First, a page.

Home / Networking / How to get the most out of networking at Fundraising Convention and elsewhere – UK Fundraising

How to get the most out of networking at Fundraising Convention and elsewhere – UK Fundraising

Robin Peake, the Senior Fundraising Executive at Home for Good, explains why building relationships is so important for building success, and gives some top tips to help you network more effectively while at next month’s Fundraising Convention.

If we’re honest, a lot of our success in life has come because of who we know. I got my first job in fundraising in part because I had a friend who worked at that charity. Wealthy people have agreed to meet with me because one of our supporters made an introduction. I’ve run successful appeals because fundraisers better than me have let me buy them coffee and ask them questions. Most of the solutions to our problems are held in the relationships that we already have.

Building relationships is important for building success. So opportunities to network – however much we might hate that word – should be grasped. A good conference is measured not only by how many notes we take, but by how many connections we make. And next month’s Fundraising Convention is a great place to do just this. Here’s some of my tips on effective networking.


Be interested

Lots of people seem interesting. A lot less seem interested. Use the time between presentations to meet new people and ask them interesting questions. Ban yourself from asking closed or predictable questions: “What do you do?”, “Who do you work for?”, “Are you enjoying today?”

Instead, aim to ask a question that will make someone think. “What are you going to do differently because of that last session?” “Are you working on any personal passion projects?” “What are you learning right now?”


Pretend to be the host

One of my favourite things to do is to act like I’m the host. I find when I do that, I come across more cheerful and confident. Adopting the persona of a host leads me to asking questions like: “Would you like to join us for dinner after today?”, “Is there anyone you’d like to be introduced to?” or – if they’re unfamiliar with London – “would you like some recommendations of what to see before you leave the city?”

Lots of people at Fundraising Convention will there be on their own. Focusing on helping them to have a good time is a great way to meet people, and helps you focus less on your own discomfort (it’s also just a nice thing to do!).


Networking is for introverts too

Mug with "busy introverting" on the outside, held by one hand, on a pink background. Photo: Unsplash

Busy introverting


I’m an introvert. Being around people depletes my energy. I’m the kind of person who diaries in time with myself so that if people ask me to dinner I can say “I have another appointment”.

Yet every introvert is different. If I’ve had a day that is light on meetings and people time, then networking in the evening and meeting people for the first time can actually bring me energy (it’s meeting you for the second time that really drains me).

My advice for introverts would be to evaluate your energy and manage it. That’s why at some conferences, I’ll duck out of a presentation so that I can give my best self to the coffee break,  recognising that sometimes that’s where the real value is. Learn how to operate as your best self.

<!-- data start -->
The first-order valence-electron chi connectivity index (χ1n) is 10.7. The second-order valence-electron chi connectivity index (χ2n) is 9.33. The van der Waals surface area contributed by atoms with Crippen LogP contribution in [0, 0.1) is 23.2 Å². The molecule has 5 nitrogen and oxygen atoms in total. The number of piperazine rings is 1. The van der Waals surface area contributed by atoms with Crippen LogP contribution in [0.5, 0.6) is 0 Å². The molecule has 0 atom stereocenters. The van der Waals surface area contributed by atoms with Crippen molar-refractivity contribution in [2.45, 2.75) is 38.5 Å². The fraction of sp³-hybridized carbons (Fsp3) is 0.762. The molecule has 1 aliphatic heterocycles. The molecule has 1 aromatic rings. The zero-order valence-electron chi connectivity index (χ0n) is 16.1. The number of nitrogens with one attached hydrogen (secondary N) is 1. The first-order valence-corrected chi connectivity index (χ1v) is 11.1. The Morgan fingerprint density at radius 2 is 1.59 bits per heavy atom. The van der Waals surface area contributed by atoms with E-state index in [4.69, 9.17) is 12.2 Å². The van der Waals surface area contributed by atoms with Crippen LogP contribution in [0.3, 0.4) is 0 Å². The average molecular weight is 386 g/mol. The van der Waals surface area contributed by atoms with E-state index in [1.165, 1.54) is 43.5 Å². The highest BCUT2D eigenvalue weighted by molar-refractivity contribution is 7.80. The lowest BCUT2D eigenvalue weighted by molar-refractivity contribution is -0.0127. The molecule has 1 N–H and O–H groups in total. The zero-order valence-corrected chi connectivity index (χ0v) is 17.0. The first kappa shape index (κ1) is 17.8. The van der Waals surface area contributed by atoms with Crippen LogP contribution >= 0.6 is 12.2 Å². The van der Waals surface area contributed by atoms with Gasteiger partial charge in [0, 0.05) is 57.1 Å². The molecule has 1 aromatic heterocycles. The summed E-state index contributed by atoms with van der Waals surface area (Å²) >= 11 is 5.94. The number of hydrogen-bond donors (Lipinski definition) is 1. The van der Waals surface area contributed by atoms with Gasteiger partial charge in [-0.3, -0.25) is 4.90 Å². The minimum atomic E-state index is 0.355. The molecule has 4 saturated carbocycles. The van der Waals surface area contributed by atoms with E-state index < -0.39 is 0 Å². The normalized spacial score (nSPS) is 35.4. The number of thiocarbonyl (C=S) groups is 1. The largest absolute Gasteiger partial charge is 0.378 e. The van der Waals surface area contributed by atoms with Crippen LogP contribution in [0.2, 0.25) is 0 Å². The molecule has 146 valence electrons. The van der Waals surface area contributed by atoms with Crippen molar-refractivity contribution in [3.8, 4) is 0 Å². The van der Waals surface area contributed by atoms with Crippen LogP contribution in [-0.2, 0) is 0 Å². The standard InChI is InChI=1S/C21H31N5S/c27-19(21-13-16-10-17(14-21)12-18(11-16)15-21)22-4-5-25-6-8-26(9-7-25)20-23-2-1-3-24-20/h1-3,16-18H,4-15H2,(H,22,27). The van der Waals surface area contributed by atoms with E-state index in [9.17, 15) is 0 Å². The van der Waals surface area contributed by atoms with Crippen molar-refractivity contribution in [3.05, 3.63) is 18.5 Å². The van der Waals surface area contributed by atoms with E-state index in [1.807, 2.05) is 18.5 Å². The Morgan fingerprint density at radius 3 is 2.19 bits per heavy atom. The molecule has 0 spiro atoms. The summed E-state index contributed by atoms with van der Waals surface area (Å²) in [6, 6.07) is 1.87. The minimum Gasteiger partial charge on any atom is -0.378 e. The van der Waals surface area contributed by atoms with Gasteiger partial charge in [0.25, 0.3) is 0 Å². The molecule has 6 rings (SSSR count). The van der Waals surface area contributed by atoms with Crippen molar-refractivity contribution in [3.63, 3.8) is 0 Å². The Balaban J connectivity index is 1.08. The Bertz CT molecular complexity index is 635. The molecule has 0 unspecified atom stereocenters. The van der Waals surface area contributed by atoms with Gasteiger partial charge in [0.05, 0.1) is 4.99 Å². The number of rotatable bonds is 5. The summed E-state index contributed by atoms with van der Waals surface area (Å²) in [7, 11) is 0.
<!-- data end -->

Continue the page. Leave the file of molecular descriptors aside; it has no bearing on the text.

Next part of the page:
Know the tactics

No tactic can be a substitute for being your authentic and interesting self. But networking, like other aspects of fundraising, is a skill that can be improved. Here’s what I’ll be doing at Convention:

• Keeping up to date with the #IoFFC hashtag on Twitter, and tweeting people I’d like to meet in the coffee breaks.

• Instead of trying to talk to people on their way to get a drink or bite to eat, I’ll be positioning myself to greet people as they turn around with a full plate or glass.

• I’ve learnt that if I want to join a group conversation, trying to make eye contact with the person talking won’t work. Instead, I’ll attempt to make eye contact with the person listening who will try to include me.

• Repeating someone’s name back to them three times within a minute of meeting them so that I commit it to memory.

• Making eye contact. I don’t want to be that guy (it’s usually a guy) who isn’t listening because he’s looking behind you for a better business card. People avoid him.

• If I find myself bored, I’ve learnt it is okay to escape. I just ask the person if they’d like a drink. If they don’t, I’m free to go get one for myself. If they do, I can return to them with their drink and a polite “it was really nice to meet you” and move on.

I look forward to meeting you at Convention!


Fundraising Convention is held annually by the Institute of Fundraising and each year sees thousands of fundraisers gather at the largest professional fundraising event in Europe. It is taking place on 1-3 July at the Barbican, London. View the full programme and book your place.

Further resources

Science of People
Captivate – Vanessa Van Edwards
The Power of Who – Bob Beaudine
Never Eat Alone – Keith Ferrazzi
Fundraising for Introverts – Workshop being run by Simon Scriver and Nikki Bell at IoF Scotland and IFC


Robin Peake

Robin Peake is the Senior Fundraising Executive at Home for Good. He spent six years as Head of Fundraising and Communications with Innovista, winning Best Donor Experience at the 2018 National Fundraising Awards ‘1242 Thank Yous’. Find him on twitter at @robin_peake and hear him talk about the donor experience at this year’s Fundraising Convention.